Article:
3M and PFC groundwater contamination in Minnesota

State files lawsuit against 3M over pollution


The state of Minnesota is taking Twin Cities industrial giant 3M to court.

In a lawsuit filed Thursday, Attorney General Lori Swanson said the company needs to pay up for contaminating the state's waters with chemicals it formerly used to make Scotchgard and other stain resistant products, paints and fire-fighting foam.

But 3M says it's doing all it can to clean up the so-called perfluorochemicals, known as PFCs, and notes that their effect on the environment is still being debated.

3M disposed of industrial waste from its PFC operations over the course of 50 years. The company halted processes involving two of the chemicals, PFOS and PFOA, in 2002.

The PFCs were buried in several east metro landfills, including one at 3M's Cottage Grove plant on the Mississippi River. There, it piped the chemicals into a stream that flowed into the Mississippi River. The suit claims the release of 3M chemicals violated state law.

Attorney General Lori Swanson says you can still see the consequences of those actions today. They range from restrictions that limit how Washington County communities can build drinking wells to a health advisory on eating fish.

Swanson says the 3M chemicals polluted more than 100 square miles of groundwater, and all of the resulting problems carry a cost.

Washington County landfill
A closed landfill in Washington County, where 3M disposed of various types of chemicals for years.
MPR Photo/Sasha Aslanian

"What we're pursuing is a claim for damages for the injury caused by 3M to the state's natural resources," she said. "Basically saying the company created a mess, and we want you to do right."

Swanson says 3M should have known that the PFCs would likely leak into waterways and groundwater, just as it should have known the potential harm those chemicals would have on people's health and the environment.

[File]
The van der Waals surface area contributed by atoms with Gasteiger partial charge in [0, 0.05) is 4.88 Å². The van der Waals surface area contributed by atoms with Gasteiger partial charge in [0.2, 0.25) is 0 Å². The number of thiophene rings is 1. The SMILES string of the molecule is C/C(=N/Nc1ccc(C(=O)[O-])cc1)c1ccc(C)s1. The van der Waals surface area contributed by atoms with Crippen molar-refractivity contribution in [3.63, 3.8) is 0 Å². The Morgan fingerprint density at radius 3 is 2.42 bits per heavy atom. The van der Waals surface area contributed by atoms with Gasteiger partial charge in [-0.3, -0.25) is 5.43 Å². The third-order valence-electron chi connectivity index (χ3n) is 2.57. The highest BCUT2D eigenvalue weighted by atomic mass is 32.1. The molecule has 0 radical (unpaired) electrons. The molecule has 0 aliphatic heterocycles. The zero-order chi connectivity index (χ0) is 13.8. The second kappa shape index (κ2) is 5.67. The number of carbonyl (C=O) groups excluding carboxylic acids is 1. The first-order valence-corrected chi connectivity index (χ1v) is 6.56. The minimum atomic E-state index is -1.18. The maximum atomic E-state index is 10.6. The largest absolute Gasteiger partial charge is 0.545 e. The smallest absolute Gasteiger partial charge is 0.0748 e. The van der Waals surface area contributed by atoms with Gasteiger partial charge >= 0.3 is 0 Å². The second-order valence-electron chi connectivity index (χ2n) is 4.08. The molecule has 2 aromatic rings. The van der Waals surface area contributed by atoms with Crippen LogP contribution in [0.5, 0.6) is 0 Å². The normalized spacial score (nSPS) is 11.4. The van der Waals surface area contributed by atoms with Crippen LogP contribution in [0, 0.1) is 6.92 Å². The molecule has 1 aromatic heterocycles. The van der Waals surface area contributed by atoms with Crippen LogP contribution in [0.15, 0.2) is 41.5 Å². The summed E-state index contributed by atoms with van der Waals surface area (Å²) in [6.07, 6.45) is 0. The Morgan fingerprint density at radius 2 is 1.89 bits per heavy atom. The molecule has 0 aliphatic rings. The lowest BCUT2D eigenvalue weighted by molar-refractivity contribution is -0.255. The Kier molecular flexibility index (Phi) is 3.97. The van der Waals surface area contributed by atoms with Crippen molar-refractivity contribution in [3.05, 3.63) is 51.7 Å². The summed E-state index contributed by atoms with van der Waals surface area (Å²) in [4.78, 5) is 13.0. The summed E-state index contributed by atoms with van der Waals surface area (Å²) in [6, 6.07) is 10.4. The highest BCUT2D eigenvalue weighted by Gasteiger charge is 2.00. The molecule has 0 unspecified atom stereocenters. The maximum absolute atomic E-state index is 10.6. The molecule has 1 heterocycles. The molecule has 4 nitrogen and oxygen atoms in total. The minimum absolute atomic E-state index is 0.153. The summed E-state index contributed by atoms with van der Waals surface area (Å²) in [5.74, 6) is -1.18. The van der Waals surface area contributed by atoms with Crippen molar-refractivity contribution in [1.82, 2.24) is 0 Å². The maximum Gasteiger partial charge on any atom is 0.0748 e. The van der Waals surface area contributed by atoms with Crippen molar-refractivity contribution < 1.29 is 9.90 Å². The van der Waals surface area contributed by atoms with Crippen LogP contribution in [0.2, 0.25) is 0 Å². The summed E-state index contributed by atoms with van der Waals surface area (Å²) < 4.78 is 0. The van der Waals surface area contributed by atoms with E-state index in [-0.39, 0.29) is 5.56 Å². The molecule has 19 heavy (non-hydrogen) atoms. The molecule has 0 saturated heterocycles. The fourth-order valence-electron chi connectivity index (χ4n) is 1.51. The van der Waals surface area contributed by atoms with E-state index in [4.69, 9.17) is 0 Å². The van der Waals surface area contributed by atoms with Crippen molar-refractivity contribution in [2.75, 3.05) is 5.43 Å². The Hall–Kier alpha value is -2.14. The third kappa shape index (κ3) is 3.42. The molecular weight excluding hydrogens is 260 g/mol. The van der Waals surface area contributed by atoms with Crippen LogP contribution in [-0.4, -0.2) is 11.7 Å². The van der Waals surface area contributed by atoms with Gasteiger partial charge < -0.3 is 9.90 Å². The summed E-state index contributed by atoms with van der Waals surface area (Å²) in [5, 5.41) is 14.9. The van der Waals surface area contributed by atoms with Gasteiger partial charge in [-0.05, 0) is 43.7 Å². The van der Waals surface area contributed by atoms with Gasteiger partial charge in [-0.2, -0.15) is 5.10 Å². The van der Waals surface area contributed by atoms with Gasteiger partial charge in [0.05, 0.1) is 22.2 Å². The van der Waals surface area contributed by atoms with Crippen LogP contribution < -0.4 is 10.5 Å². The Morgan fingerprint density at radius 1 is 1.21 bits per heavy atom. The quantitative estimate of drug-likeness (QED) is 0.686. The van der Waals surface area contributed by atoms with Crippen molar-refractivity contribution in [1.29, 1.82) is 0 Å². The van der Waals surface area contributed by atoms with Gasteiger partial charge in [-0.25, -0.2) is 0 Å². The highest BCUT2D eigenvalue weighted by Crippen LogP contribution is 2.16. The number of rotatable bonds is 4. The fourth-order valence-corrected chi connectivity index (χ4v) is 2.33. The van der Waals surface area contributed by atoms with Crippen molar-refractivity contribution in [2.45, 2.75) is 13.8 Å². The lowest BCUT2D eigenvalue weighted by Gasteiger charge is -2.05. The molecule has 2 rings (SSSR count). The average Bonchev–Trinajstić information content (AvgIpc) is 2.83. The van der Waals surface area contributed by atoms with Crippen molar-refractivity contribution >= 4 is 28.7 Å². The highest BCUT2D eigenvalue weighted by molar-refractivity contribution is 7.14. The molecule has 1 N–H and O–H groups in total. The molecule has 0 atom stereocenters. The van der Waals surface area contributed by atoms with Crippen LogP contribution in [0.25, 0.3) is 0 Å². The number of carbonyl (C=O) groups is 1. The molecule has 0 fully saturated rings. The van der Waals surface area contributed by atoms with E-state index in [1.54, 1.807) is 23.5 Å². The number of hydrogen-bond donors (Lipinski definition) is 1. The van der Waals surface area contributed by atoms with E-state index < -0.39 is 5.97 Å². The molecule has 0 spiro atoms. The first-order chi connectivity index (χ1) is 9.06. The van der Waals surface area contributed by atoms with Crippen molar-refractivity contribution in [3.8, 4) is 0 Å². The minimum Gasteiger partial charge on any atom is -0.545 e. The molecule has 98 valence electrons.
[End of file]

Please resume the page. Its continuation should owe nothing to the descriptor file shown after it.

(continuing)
Over the past six months, Swanson's office and 3M had been trying to reach a settlement out of court, but those formal negotiations failed. A moratorium on legal action expired Thursday.

While similar lawsuits have accused Minnesota companies of damaging the state's natural resources, Swanson says this one is unique.

"What is a little different about this one is simply the magnitude of the problem, the 100-square-mile area, and the many years through which the disposal occurred," she said.

For all those reasons, Swanson says she expects a larger sum from 3M. The lawsuit doesn't specify an amount, and Swanson says it will be determined through litigation.

The company acknowledged in an annual report that it set aside $117 million for potential environmental liability stemming from PFCs.

But 3M spokesman Bill Nelson says that figure is no indication of how much it would be willing to pay the state of Minnesota. He says his company has complied with every requirement issued in a consent order it entered with the state in 2007, involving cleanup efforts and prevention of future contamination.

"We just simply cannot forget the physical work that 3M is doing at its former disposal sites, in addition to the $8 million that 3M has provided the state for its work at the former Washington County landfill," he said.

Nelson says 3M legally disposed of the PFCs, and received all of the necessary permits from the state and federal government. He says the mere presence of chemicals in the environment doesn't necessarily mean a health risk, or that damages can be recovered.

3M and the state seem miles apart, even on the effect of PFCs.

"Are PFCs in the east metro a risk to the water supplies and to the environment? The answer is no," said Nelson.

Nelson also says the scope of the contamination outlined in the lawsuit is an "over-generalization."

Brad Moore was the commissioner of the Minnesota Pollution Control Agency, who helped broker the consent order with 3M three years ago. He says the lawsuit doesn't come as a surprise, because the order did not release 3M from liability.

As the case moves forward, Moore says the sheer task of putting a dollar figure on damages to natural resources will be tricky.

"Typically, you'll see these kind of cases go on for a long time because of the difficulty in determining what exactly that damage is," said Moore. "If someone's house is burned down, you can have an evaluator come out and they'll say, 'This is what it'll cost to build a new house.' Well, when you have contamination in say, millions of gallons in groundwater, it's much harder to determine what the real cost is there."

Moore says the ongoing scientific debate over PFCs -- and whether they're hazardous -- will make the case even more complicated.